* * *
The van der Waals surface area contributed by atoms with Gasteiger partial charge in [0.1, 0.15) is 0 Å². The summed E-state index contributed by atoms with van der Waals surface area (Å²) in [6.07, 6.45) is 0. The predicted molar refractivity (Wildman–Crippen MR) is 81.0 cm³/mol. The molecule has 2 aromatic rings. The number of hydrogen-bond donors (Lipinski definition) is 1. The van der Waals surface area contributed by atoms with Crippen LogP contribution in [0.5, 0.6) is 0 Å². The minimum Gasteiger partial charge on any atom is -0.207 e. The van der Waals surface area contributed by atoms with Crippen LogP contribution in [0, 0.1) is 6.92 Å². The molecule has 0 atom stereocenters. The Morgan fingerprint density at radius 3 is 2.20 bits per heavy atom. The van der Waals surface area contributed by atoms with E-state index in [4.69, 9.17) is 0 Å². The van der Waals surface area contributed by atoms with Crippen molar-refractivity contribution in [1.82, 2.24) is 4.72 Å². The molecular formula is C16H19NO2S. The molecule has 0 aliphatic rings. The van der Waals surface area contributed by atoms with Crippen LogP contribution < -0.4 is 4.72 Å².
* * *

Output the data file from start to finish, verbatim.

The van der Waals surface area contributed by atoms with Gasteiger partial charge in [0.1, 0.15) is 0 Å². The summed E-state index contributed by atoms with van der Waals surface area (Å²) in [6.07, 6.45) is 0. The predicted molar refractivity (Wildman–Crippen MR) is 81.0 cm³/mol. The molecule has 2 aromatic rings. The number of hydrogen-bond donors (Lipinski definition) is 1. The van der Waals surface area contributed by atoms with Crippen LogP contribution in [0.5, 0.6) is 0 Å². The minimum Gasteiger partial charge on any atom is -0.207 e. The van der Waals surface area contributed by atoms with Crippen LogP contribution in [0, 0.1) is 6.92 Å². The molecule has 0 atom stereocenters. The Morgan fingerprint density at radius 3 is 2.20 bits per heavy atom. The van der Waals surface area contributed by atoms with E-state index in [4.69, 9.17) is 0 Å². The van der Waals surface area contributed by atoms with Crippen molar-refractivity contribution in [1.82, 2.24) is 4.72 Å². The molecular formula is C16H19NO2S. The molecule has 0 aliphatic rings. The van der Waals surface area contributed by atoms with Crippen LogP contribution < -0.4 is 4.72 Å².